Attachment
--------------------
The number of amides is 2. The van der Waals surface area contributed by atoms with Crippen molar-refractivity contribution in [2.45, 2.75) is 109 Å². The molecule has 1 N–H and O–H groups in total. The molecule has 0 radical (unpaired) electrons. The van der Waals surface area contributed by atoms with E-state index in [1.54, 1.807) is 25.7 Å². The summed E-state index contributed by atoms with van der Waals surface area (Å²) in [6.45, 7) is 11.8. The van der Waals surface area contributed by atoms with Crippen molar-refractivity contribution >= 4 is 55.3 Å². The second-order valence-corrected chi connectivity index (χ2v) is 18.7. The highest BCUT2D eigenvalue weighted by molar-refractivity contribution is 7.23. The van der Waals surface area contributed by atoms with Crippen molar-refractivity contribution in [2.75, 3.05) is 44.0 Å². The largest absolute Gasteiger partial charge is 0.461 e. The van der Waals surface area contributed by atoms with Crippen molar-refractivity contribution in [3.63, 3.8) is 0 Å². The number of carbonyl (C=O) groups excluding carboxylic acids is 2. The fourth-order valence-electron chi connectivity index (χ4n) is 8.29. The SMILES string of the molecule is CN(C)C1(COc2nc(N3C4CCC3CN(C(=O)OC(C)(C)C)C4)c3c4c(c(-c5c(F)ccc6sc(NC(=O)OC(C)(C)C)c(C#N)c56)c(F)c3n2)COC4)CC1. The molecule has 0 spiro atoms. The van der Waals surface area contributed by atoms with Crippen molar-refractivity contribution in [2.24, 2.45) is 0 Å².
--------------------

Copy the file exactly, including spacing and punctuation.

The number of amides is 2. The van der Waals surface area contributed by atoms with Crippen molar-refractivity contribution in [2.45, 2.75) is 109 Å². The molecule has 1 N–H and O–H groups in total. The molecule has 0 radical (unpaired) electrons. The van der Waals surface area contributed by atoms with E-state index in [1.54, 1.807) is 25.7 Å². The summed E-state index contributed by atoms with van der Waals surface area (Å²) in [6.45, 7) is 11.8. The van der Waals surface area contributed by atoms with Crippen molar-refractivity contribution >= 4 is 55.3 Å². The second-order valence-corrected chi connectivity index (χ2v) is 18.7. The highest BCUT2D eigenvalue weighted by molar-refractivity contribution is 7.23. The van der Waals surface area contributed by atoms with Crippen molar-refractivity contribution in [2.75, 3.05) is 44.0 Å². The largest absolute Gasteiger partial charge is 0.461 e. The van der Waals surface area contributed by atoms with Crippen molar-refractivity contribution in [3.63, 3.8) is 0 Å². The number of carbonyl (C=O) groups excluding carboxylic acids is 2. The fourth-order valence-electron chi connectivity index (χ4n) is 8.29. The SMILES string of the molecule is CN(C)C1(COc2nc(N3C4CCC3CN(C(=O)OC(C)(C)C)C4)c3c4c(c(-c5c(F)ccc6sc(NC(=O)OC(C)(C)C)c(C#N)c56)c(F)c3n2)COC4)CC1. The molecule has 0 spiro atoms. The van der Waals surface area contributed by atoms with Crippen molar-refractivity contribution in [2.24, 2.45) is 0 Å².